A Virtual Kick

Young Americans have become soccer die-hards — thanks to a video game.

By Roger Bennett

Since 2006, EA Sports FIFA has experienced annual growth of at least 20 percent in the U.S.

Shortly after the U.S. was chosen to host the 1994 World Cup, former Representative Jack Kemp (R-N.Y.) felt compelled to address the matter on the floor of Congress. “I think it is important for all those young men out there who someday hope to play real football that a distinction should be made,” he declared. “Football is democratic capitalism, whereas soccer is a European socialist sport.” Perhaps it’s better that the late Kemp, a former professional quarterback, didn’t see the recent ESPN study finding that soccer is the nation’s second-favorite sport among ages 18 to 24, surpassing basketball, baseball, and college football. “Soccer has traditionally been seen as an adolescent rite of passage in this country,” says social scientist Rich Luker, the study’s author. “We are seeing a real changing of the guard.”

Largely driving this transformation is one of the most popular video game franchises ever, EA Sports FIFA, the 20th edition of which will be released this month. “For the longest time, I believed video games and fandom of sports were not connected,” says Luker. EA’s FIFA, he says, has done “more to advance the popularity of soccer than I have seen with any other sport.”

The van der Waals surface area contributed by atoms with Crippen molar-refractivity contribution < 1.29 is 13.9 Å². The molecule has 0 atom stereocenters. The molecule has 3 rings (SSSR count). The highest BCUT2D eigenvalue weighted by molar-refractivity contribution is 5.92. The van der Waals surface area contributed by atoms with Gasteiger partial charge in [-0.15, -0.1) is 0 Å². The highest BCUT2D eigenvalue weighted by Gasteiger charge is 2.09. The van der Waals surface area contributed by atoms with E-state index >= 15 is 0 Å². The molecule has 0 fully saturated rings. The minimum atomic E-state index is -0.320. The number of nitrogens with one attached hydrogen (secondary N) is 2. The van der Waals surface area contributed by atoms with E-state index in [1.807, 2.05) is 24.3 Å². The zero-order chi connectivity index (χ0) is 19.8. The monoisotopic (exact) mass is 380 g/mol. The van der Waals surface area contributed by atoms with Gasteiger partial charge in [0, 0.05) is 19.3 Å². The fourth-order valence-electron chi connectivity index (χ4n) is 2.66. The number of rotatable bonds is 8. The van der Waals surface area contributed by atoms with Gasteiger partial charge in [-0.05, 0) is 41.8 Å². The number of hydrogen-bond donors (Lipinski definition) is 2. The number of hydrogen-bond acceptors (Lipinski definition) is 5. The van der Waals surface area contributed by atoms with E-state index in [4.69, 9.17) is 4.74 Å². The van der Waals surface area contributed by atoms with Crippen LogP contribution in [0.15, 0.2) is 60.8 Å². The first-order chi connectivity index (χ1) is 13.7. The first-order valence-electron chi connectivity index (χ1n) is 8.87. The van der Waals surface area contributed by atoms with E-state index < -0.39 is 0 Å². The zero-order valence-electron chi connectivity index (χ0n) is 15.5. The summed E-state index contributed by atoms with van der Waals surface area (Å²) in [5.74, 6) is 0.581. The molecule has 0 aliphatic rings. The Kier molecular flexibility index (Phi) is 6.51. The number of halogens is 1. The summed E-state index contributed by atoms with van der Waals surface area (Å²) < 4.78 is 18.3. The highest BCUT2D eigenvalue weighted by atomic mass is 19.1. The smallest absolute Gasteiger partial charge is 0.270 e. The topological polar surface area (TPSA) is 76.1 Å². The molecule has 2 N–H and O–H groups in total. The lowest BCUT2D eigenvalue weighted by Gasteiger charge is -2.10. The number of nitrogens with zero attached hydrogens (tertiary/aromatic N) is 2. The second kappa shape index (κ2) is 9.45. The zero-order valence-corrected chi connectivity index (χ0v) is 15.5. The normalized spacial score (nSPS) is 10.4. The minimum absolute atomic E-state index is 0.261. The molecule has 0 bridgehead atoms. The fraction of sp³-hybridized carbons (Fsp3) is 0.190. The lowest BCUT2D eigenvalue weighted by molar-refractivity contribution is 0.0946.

EA Sports’ general manager, Matt Bilbey, has spent 18 years overseeing the development of the game into a $5 billion juggernaut. An average of 5 million games are played online every day. “Young Americans are now developing emotional connections to teams like Real Madrid, F.C. Barcelona, and Manchester United through our game,” says Bilbey. Two million fans downloaded the demo version within three days of its release.

The new FIFA Soccer 13 is a visual marvel. Executive Producer David Rutter has worked meticulously to re-create the physical realities of soccer, ensuring that the subtleties of the dribble and 360-degree mobility are more lifelike than ever. “You quickly realize there are deeper levels that you can only master if you learn to think like a real soccer player,” he says. The virtual gameplay is an improvement on previous versions that were used by EA Sports to predict the winners of the 2010 World Cup and last season’s Major League Soccer championship.

Young fans aren’t the franchise’s only devotees. Detroit Lions star wide receiver Calvin Johnson was recently introduced to the media as the cover star of EA’s sister game, NFL Madden 2013. “I play [Madden] rarely,” Johnson confessed to reporters. “I’m more of a FIFA soccer guy.”


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